Now, how might the Delboeuf Illusion affect businesses and consumers in a negative way?  In the case of food packaging, the effect could be used to make something smaller seem bigger.  A decade ago, peanut butter manufacturers did just that… not with a circle but with a half-sphere or dimple.   In 2008, Skippy peanut butter added a "dimple" in the design of their jars.  Instead of having a flat bottom like any normal plastic jar, their jars were suddenly concave — denting inward. The weight of the jar, which had previously been 18oz, became 16.3oz. However, the price did not change.  The buyer received 9.44% less peanut butter.  Providing nearly 10% less peanut butter in one jar meant the buyer would run out sooner than usual, and buy it more frequently throughout the year without knowing why.  In quick succession, the rest of the major peanut butter manufacturers copied Skippy’s design dimple.  This is a classic example of the Delboeuf Illusion… making something that was smaller seem bigger by altering the space around it.[1]  This benefited manufacturers and grocery chains who had customers returning to the store more often.  It did not, however, benefit consumers or businesses that used peanut butter as part of what they provided to customers. 

Peanut butter manufacturers weren’t the only food packagers who made use of the Delboeuf Illusion.  In Priceless: The Hidden Psychology of Value, William Poundstone explained that consumers might switch peanut butter brands if the price went up, but did not switch brands if the jar shrunk but the price stayed the same.[2]  That would explain why, that same year, Kellogg also made thinner cereal boxes for brands such as Cocoa Krispies, Fruit Loops, and Apple Jacks.  However, they kept the width, height, and price the same.  The result is that no one really noticed.  There was no major public outcry.  Consumers did not examine the label to see how much food was in the box compared to before.  People trusted their eyes and the price seen over and over again.

The Ebbinghaus Illusion – Another common optical effect is the Ebbinghaus Illusion, also referred to as the Titchener circles.  This effect is related to relative size perception.  When two circles of identical size are placed near to each other, and one is surrounded by large circles while the other is surrounded by small circles, the result of the juxtaposition of the circles is that the central circle surrounded by large circles appears smaller than the central circle surrounded by small circles.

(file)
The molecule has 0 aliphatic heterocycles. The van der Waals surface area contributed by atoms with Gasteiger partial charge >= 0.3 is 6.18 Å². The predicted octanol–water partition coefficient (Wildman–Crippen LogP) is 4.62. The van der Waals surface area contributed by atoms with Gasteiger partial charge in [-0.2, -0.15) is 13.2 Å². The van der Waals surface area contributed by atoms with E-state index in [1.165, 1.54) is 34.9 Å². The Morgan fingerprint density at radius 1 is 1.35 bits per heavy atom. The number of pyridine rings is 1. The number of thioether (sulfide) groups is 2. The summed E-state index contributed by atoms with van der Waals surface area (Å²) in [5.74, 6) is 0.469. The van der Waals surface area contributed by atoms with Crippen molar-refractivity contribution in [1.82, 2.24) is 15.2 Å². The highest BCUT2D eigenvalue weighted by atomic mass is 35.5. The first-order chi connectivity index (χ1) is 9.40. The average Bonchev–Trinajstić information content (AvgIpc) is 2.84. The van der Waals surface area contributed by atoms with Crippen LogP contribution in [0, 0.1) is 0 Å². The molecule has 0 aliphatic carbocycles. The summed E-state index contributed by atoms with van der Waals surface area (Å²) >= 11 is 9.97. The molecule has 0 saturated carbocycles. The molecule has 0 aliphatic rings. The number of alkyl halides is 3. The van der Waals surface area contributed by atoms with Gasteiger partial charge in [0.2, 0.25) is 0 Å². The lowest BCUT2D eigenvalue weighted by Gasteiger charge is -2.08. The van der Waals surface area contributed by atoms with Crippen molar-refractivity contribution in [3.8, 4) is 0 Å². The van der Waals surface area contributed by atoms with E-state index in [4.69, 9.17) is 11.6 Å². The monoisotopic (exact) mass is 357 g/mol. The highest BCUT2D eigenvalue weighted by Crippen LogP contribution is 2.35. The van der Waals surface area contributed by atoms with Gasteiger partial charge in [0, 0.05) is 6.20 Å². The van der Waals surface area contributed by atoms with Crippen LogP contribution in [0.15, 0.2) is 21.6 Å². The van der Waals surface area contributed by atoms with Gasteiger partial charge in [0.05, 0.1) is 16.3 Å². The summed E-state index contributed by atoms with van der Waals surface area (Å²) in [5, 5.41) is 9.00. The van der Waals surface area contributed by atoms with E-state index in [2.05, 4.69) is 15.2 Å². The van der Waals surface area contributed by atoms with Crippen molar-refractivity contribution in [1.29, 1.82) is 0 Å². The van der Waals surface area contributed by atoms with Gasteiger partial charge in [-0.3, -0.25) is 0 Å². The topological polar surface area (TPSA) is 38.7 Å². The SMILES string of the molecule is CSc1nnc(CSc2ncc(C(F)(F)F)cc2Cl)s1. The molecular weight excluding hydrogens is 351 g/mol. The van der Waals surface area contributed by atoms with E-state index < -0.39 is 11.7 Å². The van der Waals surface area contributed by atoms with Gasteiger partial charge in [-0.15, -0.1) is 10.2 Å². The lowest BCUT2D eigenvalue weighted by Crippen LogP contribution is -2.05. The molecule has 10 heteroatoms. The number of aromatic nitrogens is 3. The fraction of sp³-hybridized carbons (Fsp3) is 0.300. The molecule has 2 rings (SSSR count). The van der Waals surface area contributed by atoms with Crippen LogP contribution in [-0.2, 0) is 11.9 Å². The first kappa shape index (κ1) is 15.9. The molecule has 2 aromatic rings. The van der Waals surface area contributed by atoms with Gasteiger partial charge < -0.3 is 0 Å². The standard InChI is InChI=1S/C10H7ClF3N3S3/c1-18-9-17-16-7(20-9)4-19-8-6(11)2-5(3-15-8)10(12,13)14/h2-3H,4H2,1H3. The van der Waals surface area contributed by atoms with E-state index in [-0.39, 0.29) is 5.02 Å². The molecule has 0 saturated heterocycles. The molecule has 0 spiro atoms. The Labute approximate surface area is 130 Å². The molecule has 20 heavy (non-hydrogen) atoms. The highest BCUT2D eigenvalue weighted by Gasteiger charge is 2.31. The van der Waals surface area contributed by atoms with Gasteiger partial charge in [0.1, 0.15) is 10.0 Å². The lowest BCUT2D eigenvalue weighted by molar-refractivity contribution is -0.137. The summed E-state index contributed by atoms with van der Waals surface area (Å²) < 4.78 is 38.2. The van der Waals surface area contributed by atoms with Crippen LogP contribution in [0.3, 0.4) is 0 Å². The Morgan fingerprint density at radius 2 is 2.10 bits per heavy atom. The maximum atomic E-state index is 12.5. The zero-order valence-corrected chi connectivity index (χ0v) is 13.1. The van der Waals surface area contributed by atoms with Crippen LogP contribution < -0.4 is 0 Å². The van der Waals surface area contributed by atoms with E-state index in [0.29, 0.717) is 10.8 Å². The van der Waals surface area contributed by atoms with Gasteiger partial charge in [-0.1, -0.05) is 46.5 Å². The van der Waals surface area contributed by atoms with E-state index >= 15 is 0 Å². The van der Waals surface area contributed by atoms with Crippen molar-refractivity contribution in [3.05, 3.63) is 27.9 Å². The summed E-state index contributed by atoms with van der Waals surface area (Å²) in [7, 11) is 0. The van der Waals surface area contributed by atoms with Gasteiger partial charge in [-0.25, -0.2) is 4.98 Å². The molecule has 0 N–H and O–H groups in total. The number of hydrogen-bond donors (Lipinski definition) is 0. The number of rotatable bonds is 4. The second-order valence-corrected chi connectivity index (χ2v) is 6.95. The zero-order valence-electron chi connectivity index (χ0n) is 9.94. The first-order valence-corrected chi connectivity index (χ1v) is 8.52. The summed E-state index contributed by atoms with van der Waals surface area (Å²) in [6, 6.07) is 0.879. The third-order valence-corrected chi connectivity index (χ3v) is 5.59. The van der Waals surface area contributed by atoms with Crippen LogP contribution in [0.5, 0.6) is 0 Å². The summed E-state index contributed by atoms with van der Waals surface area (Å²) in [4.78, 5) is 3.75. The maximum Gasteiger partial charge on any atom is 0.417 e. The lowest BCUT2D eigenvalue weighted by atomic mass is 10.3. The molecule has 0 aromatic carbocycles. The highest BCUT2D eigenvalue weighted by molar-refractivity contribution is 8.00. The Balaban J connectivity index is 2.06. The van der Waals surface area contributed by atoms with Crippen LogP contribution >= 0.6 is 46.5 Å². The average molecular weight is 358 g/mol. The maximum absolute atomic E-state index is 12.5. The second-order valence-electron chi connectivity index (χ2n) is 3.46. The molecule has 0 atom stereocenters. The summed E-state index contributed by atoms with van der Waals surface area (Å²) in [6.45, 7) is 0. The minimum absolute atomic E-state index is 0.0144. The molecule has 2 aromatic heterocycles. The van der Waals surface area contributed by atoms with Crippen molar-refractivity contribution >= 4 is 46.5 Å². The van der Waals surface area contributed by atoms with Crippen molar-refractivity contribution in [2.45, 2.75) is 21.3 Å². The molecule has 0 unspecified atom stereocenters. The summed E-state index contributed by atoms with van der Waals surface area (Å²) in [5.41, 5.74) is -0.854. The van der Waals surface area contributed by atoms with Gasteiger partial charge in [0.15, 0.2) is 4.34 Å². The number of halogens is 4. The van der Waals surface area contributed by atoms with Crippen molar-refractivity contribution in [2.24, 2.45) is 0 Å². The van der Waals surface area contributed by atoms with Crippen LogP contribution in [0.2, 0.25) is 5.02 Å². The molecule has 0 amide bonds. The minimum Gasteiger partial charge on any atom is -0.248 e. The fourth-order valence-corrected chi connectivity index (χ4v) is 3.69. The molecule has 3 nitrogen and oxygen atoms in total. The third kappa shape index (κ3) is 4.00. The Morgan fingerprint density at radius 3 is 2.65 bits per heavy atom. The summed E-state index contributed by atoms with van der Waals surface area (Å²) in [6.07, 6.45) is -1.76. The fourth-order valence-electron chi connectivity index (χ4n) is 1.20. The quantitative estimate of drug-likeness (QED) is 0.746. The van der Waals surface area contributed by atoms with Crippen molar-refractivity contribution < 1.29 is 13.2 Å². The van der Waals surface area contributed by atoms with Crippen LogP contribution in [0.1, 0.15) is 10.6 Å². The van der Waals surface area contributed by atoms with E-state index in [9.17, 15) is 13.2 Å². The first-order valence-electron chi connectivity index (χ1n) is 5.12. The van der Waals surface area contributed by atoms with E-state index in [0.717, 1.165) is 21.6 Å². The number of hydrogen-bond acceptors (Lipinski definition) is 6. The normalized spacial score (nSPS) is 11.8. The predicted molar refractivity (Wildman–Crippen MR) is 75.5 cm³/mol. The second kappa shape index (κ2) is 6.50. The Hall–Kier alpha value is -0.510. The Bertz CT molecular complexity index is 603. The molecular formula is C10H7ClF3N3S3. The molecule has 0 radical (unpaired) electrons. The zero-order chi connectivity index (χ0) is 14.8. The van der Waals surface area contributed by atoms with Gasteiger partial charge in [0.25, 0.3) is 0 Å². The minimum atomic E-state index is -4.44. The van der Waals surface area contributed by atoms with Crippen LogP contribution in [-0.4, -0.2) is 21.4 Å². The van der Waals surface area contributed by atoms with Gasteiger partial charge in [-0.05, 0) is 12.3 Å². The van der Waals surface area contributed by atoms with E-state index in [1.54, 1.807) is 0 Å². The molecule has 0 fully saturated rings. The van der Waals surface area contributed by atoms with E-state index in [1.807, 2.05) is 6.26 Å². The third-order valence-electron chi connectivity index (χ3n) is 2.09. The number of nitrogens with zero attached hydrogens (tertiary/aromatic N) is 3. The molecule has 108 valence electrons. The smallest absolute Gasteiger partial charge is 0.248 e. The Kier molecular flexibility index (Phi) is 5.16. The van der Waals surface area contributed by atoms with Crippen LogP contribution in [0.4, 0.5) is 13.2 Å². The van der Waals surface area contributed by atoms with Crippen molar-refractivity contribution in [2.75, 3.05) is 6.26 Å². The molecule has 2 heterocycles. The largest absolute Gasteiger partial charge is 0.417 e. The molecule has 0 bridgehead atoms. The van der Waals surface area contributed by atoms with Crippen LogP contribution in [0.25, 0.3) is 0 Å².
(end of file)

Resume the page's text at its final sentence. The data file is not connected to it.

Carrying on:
This illusion was named after its discoverer, German psychologist Hermann Ebbinghaus (1850-1909).  However, it became well-known in the 20th century when Professor Edward Titchener added it to his 1901 experimental psychology textbook. 

There seems to be two critical factors involved in the perception of the Ebbinghaus illusion.  These are the distance of the surrounding circles from the central circle and the completeness of the annulus, similar to the Delboeuf Illusion.  Regardless of relative size, if the surrounding circles are closer to the central circle, the central circle appears larger and if the surrounding circles are far away, the central circle appears smaller. While the distance variable appears to be an active factor in the perception of relative size, the size of the surrounding circles limits how close they can be to the central circle.

The Ebbinghaus Illusion is often used in a negative way in TV and printed media advertising. In 2008 in the UK, a furniture store owner was told by the Advertising Standards Authority (ASA) to withdraw his advertisement from TV broadcast because of the false impression it gave to the viewers about the true size of the sofa. DFS used green screen technology to manipulate the size of actors superimposed into the advertising video, which made the sofas placed next to the actors look larger than they really were. However, interventions by government entities in the U.S. and abroad on the grounds of an illegitimate use of Ebbinghaus Illusion in advertising is rare.  Advertisers get away with similarly blatant manipulation of product size for marketing purposes.  That said, the use of the Ebbinghaus Illusion is not limited to marketing.